In order to examine whether dimerization of cytoplasmic domains can activate other ErbB family members and whether synthetic ligand-activated ErbB kinases retain their kinase specificity, we derived Rat1-based stable cell lines expressing AP1510-inducible ErbB2 chimeras. We found that cell lines expressing ErbB2 chimeras with one copy of FKBP (p75.B2.F1.HA) had very high levels of basal tyrosine phosphorylation (data not shown); however, cells expressing p75.B2.F2.HA, which contains two copies of FKBP (F2), had low levels of basal tyrosine phosphorylation and showed AP1510-inducible phosphorylation. To make an objective comparison between ErbB1 and ErbB2 homodimers, we derived cell lines expressing two FKBP variants of either ErbB1 or ErbB2 (p75.B1.F2.HA or p75.B2.F2.HA). As observed with cells expressing the single FKBP ErbB1 chimera (p75.B1.F1.HA), addition of synthetic ligand to cells expressing the double FKBP ErbB1 chimera (p75.B1.F2.HA) resulted in increased phosphorylation of the chimeric receptor and selected proteins (Fig. (Fig.4A,4A, lanes 1 to 3). AP1510 stimulation also resulted in tyrosine phosphorylation of the ErbB2 chimera, p75.B2.F2.HA, and other protein substrates (Fig. (Fig.4A,4A, lanes 5 to 7).
In order to examine whether downstream signaling pathways are activated by the ErbB2 chimera, we examined the activation of Erk2 and Akt, a serine or threonine protein kinase that is activated by ErbB receptors (10). Homodimerization of both ErbB1 and ErbB2 resulted in the characteristic mobility shift of Erk2 (Fig. (Fig.4C).4C). To examine activation of Akt, total cell lysates were immunoblotted with anti-Akt antibodies that specifically recognize Akt phosphorylated at serine 473 (Fig. (Fig.4B).4B). Phosphorylation of both Thr 308 and Ser 473 on Akt is required for full activation (19). AP1510 stimulation induced Ser 473 phosphorylation in cells expressing either ErbB1 or ErbB2 chimeras (Fig. (Fig.4B).4B). The difference in signal strength between lanes 1 to 4 and 5 to 8 (Fig. (Fig.4A)4A) is likely due to a difference in the levels of protein loaded (compare lanes 1 to 4 and 5 to 8 in Fig. Fig.4B,4B, lower panel). It should be noted that both cell lines used in this experiment express comparable levels of the ErbB chimera as determined by FACS analysis (see Materials and Methods).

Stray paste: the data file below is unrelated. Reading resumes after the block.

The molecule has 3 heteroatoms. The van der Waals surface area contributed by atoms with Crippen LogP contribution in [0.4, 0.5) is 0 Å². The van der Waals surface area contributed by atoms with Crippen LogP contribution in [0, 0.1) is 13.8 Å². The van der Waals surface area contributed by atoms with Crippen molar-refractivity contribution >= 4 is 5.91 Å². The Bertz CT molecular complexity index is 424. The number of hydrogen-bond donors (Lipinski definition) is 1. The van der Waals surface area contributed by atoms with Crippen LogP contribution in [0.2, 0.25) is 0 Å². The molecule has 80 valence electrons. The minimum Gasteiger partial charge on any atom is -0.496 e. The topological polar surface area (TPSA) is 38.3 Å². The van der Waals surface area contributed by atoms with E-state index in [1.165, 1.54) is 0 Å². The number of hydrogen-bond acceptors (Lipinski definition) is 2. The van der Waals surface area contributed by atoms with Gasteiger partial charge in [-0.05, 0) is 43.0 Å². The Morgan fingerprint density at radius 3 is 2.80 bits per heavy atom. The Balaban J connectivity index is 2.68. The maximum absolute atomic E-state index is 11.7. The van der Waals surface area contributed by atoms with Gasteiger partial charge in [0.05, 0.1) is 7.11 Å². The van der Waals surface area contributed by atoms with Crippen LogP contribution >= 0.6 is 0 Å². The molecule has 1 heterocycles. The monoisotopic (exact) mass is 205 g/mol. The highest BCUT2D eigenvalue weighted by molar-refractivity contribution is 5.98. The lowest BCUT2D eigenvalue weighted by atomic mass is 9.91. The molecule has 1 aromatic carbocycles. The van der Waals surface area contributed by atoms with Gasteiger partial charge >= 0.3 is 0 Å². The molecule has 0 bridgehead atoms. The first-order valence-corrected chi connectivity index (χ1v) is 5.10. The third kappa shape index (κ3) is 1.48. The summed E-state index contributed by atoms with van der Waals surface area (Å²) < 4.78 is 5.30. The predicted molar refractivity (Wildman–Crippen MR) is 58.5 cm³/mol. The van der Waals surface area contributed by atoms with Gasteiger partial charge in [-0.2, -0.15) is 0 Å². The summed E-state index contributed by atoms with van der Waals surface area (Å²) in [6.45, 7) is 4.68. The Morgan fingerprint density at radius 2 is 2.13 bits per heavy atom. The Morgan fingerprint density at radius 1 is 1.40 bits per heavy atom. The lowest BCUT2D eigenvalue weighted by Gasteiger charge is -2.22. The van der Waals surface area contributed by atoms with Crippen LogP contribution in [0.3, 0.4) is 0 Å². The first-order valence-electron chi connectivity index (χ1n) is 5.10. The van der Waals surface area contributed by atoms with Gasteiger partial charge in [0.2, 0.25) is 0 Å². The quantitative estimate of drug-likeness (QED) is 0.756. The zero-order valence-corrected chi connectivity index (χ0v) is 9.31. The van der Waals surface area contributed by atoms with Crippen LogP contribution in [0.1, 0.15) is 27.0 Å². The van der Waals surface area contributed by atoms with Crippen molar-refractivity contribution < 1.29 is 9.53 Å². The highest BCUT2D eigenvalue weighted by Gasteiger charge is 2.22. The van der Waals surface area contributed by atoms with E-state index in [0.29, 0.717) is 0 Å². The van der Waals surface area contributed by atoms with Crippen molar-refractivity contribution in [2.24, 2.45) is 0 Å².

It is known that c-Cbl is tyrosine phosphorylated only by ErbB1 and not by other ErbB family members (41). We examined c-Cbl tyrosine phosphorylation status upon synthetic ligand-mediated dimerization of either ErbB1 or ErbB2. Homodimerization of ErbB1 resulted in c-Cbl tyrosine phosphorylation (Fig. (Fig.4D),4D), whereas phosphorylation of c-Cbl was barely detectable following ErbB2 homodimerization. This differential phosphorylation of c-Cbl was also observed in COS7 cells transiently transfected with either p75.B1.F2.HA or p75.B2.F2.HA chimeras (data not shown). These observations suggest that dimerization of ErbB receptors activated by synthetic ligands can retain their kinase-specific functions as determined by their ability to phosphorylate c-Cbl.